Q: Since changing your diet to mostly unprocessed foods, have you stopped drinking protein drinks?
A: I still have two or three protein shakes a day, but I switched to an all natural protein powder from Optimum Nutrition. It’s a natural whey protein with no additives. It doesn’t have a great flavor, but it’s healthier than the other options out there that taste better.
Q: In additional to personal training at the gym, you have worked with many at our gym to prepare for weightlifting competitions near and far. What kind of training and ability is needed to participate in a competition and why do it?
A: You have to know how to use your body, be willing to put your body in uncomfortable positions, and you have to be able to bust your ass like you never have before, feel like your stomach is coming through your throat and your butt at the same time, and somehow, find a way to enjoy that. Those are the abilities needed to compete in a weightlifting competition! I think that strength is the most empowering thing we have as human beings, and participating in competitions gives you strength and empowerment. I think that’s why so many people are our gym are competing.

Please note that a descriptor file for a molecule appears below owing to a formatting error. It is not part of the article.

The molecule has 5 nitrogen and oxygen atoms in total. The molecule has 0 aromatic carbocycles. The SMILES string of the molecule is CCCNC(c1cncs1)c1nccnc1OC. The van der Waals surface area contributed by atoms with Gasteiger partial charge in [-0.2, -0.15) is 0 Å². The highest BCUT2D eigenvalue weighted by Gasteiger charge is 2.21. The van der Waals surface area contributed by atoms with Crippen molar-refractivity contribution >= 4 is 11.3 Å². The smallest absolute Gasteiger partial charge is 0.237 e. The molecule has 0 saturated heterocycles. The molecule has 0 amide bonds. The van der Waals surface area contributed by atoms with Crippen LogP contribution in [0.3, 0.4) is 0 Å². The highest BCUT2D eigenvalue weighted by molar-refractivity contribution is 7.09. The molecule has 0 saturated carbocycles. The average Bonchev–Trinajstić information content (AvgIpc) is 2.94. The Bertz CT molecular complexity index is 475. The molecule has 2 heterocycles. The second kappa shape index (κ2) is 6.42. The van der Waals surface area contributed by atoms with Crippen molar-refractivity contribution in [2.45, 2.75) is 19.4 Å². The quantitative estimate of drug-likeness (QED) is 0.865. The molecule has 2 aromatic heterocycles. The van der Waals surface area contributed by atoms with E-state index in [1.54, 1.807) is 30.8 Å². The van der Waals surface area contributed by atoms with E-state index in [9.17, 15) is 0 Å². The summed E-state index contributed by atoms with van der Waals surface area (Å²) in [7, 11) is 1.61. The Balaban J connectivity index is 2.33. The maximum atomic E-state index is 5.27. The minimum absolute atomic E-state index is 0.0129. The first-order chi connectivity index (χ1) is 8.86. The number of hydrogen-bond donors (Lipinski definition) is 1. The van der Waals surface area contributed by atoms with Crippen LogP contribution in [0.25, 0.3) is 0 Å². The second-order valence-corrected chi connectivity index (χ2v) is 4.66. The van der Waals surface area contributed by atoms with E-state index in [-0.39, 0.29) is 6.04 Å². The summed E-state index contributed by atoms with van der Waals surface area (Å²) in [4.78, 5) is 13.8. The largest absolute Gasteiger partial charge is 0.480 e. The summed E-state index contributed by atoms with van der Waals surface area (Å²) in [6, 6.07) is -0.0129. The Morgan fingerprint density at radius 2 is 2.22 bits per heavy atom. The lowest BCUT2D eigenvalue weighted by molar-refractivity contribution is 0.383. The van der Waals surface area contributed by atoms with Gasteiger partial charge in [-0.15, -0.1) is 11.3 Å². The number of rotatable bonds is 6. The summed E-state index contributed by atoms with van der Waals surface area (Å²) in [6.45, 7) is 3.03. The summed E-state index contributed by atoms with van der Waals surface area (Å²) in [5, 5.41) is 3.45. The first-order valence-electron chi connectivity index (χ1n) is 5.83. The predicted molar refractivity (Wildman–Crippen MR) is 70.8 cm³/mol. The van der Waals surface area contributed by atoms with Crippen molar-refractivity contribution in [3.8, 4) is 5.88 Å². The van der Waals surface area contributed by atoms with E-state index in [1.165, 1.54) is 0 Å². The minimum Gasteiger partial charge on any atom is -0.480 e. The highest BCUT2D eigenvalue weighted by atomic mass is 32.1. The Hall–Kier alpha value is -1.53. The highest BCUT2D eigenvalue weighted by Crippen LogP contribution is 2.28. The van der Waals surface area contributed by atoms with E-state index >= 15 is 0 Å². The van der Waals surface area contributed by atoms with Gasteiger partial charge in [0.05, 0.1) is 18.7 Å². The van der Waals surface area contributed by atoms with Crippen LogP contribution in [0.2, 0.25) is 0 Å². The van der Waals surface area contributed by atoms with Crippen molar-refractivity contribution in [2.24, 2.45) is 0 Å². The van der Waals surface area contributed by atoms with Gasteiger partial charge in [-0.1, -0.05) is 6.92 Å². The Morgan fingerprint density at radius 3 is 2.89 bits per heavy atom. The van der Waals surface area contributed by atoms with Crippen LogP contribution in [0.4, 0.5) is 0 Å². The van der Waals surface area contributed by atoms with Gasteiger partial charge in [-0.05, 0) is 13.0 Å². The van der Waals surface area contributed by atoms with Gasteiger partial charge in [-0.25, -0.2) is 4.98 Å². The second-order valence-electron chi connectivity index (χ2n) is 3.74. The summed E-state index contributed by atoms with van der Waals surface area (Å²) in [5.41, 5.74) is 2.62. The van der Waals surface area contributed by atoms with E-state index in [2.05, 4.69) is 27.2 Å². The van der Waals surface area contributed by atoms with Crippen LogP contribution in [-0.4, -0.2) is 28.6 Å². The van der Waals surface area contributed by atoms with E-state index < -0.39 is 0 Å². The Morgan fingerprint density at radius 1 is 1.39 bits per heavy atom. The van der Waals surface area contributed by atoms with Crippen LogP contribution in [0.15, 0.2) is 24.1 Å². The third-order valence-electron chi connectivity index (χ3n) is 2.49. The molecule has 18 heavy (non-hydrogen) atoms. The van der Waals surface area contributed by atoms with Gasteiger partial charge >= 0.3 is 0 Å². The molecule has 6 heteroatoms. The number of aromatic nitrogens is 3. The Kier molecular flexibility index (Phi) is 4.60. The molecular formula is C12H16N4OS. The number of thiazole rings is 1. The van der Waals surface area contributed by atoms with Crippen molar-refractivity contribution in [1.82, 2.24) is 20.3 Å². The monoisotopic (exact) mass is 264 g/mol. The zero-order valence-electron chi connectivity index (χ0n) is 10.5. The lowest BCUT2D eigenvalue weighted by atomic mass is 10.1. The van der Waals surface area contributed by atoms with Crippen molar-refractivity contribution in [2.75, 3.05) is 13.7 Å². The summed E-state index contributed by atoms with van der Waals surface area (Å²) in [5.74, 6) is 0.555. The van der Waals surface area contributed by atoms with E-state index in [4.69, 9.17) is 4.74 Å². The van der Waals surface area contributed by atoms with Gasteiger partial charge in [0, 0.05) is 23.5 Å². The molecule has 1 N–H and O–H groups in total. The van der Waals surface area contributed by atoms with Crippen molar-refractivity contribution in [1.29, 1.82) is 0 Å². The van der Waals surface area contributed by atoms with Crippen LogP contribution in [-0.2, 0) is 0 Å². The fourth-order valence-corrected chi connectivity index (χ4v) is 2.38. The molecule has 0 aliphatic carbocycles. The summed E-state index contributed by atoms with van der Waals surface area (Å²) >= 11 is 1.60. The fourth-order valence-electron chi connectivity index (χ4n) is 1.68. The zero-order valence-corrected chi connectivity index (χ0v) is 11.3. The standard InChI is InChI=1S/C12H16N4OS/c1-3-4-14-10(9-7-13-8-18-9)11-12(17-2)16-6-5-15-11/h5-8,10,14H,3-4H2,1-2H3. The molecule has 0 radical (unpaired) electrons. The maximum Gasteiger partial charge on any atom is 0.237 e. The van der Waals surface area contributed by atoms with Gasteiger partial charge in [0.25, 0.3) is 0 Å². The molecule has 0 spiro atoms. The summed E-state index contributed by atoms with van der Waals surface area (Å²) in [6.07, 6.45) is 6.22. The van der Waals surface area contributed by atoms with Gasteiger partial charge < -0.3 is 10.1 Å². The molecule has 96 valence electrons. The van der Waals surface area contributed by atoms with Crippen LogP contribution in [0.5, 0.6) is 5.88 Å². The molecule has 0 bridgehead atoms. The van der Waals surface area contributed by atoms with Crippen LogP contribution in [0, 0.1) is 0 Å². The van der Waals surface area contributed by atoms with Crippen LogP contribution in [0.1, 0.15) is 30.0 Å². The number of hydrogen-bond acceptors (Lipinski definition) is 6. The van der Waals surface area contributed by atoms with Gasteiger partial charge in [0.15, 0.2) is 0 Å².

Q: What are you reading right now as it relates to fitness and food?
A: Right now, I’m reading Deskbound by Kelly Starett and the Metabolic Type Diet by William Wolcott. I think even before we learn to exercise, the most important thing we need is to learn how to correctly move our bodies.
Q: You’ve been talking to Tom about breathing and to me about supporting my back with my stomach in a better way? What are the mistakes we are making when it comes to breath and taking care of our backs?